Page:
The way Liverpool is run is on the brink of a revolution, as David Bartlett reports
LIVERPOOL is set to vote for its first- ever directly elected mayor in May – ditching a referendum on whether the electorate actually wants one.
The Liverpool Post can exclusively reveal the move is linked to a deal to get £130m of extra cash for schools, housing, regeneration and job creation.
Council leader Joe Anderson said the money is only available if the city chooses to have a mayor.
Along with 10 other cities, Liverpool was due to hold a referendum in May, asking voters if they wanted a mayor.
If they did, a winning candidate would have been selected in November.
The dramatic change means Liverpool will instead vote for mayoral candidates alongside the usual council elections in May.
Cllr Joe Anderson has declared his intention to seek the Labour nomination and become the city’s first-ever elected mayor – for a four-year term.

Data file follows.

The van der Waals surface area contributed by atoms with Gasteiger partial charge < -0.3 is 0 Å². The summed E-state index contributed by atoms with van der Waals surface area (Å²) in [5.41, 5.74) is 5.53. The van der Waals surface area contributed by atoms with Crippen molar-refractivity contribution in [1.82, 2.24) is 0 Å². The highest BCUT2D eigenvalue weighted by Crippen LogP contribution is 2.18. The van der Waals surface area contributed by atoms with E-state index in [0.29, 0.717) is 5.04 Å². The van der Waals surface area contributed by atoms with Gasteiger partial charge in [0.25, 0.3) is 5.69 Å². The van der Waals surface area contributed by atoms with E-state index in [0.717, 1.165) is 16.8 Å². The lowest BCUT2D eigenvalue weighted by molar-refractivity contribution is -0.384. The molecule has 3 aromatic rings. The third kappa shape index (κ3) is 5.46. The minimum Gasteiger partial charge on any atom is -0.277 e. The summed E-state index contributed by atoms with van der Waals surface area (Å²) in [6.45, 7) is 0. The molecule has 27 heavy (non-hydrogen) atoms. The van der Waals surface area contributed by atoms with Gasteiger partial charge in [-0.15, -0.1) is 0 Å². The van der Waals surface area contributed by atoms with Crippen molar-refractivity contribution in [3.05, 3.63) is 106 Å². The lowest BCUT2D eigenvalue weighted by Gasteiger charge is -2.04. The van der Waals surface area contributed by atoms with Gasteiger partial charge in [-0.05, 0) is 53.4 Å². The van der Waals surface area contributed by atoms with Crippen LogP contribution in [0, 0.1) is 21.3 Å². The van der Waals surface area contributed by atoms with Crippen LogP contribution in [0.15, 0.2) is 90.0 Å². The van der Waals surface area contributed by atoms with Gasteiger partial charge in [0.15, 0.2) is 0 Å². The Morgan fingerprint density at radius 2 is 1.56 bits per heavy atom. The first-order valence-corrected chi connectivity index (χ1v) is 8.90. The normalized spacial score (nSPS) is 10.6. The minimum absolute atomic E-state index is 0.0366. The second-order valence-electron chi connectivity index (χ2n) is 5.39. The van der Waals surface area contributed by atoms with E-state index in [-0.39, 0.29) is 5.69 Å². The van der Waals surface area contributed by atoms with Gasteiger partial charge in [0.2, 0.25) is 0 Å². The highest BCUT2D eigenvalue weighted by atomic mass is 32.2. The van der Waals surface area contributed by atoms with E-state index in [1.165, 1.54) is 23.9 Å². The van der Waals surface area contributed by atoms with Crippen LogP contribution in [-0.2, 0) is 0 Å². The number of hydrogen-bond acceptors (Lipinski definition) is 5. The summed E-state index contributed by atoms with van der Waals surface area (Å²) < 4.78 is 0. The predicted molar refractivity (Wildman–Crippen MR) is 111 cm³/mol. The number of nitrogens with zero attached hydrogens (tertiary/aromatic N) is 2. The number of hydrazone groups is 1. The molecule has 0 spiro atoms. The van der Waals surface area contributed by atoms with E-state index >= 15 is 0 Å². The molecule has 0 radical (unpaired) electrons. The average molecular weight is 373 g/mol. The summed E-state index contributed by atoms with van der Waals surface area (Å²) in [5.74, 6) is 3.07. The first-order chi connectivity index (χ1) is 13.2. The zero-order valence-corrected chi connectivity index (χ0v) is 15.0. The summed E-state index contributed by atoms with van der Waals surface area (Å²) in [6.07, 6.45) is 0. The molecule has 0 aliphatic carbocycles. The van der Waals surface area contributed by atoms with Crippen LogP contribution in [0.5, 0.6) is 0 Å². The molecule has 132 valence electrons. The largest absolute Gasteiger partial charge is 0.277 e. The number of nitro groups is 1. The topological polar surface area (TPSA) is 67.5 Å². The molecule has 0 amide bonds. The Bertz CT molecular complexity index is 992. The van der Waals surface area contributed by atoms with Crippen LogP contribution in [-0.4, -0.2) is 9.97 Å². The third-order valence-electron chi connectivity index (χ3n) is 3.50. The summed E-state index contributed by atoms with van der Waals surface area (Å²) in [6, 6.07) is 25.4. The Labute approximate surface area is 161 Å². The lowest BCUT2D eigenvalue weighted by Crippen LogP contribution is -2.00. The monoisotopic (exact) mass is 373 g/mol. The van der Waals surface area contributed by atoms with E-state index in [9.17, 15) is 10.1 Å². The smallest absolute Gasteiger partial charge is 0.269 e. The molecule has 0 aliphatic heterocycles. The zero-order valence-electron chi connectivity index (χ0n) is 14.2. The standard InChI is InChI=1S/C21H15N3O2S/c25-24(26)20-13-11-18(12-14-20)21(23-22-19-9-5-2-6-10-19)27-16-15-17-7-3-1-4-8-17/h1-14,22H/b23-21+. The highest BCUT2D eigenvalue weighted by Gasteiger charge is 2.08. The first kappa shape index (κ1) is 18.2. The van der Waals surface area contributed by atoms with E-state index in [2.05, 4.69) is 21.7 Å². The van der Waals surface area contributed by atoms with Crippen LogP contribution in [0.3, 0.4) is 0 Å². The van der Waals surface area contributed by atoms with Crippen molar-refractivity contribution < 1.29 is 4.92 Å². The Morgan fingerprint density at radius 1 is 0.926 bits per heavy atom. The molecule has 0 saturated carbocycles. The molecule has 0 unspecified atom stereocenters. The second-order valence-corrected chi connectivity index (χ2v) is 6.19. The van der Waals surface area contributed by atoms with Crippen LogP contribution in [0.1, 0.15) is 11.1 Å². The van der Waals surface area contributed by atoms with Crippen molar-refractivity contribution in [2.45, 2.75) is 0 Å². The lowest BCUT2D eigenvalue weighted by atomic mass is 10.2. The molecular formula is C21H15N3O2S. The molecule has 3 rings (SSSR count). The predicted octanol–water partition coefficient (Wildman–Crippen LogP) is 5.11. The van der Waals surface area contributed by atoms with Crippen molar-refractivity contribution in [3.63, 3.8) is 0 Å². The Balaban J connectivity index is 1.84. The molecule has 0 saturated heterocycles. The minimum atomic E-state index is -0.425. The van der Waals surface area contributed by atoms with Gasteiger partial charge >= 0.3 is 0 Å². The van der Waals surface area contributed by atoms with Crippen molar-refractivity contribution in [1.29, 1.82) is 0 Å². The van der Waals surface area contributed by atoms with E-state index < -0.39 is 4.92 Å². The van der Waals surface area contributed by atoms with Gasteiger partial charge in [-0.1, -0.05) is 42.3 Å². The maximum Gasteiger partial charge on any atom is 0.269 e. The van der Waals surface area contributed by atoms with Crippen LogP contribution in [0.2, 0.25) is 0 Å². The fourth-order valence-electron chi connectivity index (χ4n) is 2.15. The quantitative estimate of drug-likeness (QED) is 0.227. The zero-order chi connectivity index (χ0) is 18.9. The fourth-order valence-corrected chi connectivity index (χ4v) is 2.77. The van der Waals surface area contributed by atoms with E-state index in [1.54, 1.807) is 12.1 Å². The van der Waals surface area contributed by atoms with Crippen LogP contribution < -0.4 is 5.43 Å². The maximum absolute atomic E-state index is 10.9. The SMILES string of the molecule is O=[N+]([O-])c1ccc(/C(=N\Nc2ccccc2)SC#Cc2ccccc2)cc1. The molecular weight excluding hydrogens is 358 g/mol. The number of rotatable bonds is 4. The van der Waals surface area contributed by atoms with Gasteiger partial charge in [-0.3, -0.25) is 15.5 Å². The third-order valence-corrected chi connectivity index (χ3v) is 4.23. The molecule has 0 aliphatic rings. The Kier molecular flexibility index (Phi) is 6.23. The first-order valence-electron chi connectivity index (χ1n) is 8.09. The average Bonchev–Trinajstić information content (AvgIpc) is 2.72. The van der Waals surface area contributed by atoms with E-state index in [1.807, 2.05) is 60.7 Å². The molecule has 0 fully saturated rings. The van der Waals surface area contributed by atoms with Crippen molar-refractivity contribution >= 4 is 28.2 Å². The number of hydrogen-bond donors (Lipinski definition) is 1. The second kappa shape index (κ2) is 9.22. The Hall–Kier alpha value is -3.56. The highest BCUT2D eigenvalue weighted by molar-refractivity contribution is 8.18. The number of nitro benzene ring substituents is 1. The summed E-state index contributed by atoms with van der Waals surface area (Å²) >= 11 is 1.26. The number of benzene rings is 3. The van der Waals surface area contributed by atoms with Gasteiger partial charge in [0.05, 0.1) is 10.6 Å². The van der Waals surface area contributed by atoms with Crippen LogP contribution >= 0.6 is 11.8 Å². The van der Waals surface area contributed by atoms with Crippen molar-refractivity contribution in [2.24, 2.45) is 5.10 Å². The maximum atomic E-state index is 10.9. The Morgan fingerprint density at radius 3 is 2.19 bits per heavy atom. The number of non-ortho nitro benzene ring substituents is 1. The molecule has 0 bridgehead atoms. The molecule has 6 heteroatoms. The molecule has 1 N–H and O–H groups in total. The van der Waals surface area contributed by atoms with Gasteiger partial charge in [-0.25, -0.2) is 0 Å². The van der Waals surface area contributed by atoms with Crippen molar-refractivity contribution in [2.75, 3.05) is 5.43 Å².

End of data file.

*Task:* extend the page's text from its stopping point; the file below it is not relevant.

The mayoral referendums are part of Prime Minister David Cameron’s Localism Bill.
But councils already have power to move to a directly elected mayor model – instead of having a council leader – as long as two-thirds of the council votes for the plan.
Liverpool councillors are set to vote on February 8 or 9 on whether to move to the elected mayor model, with cabinet.
But the vote will only be held if the Government signs off the deal.
Labour currently holds 63 of the council’s 90 seats – enough to win the vote if all members toe the line.
The Liberal Democrat opposition in Liverpool are opposed to the idea of an elected mayor, and believe that new deals for cities are not linked to the need for an elected mayor.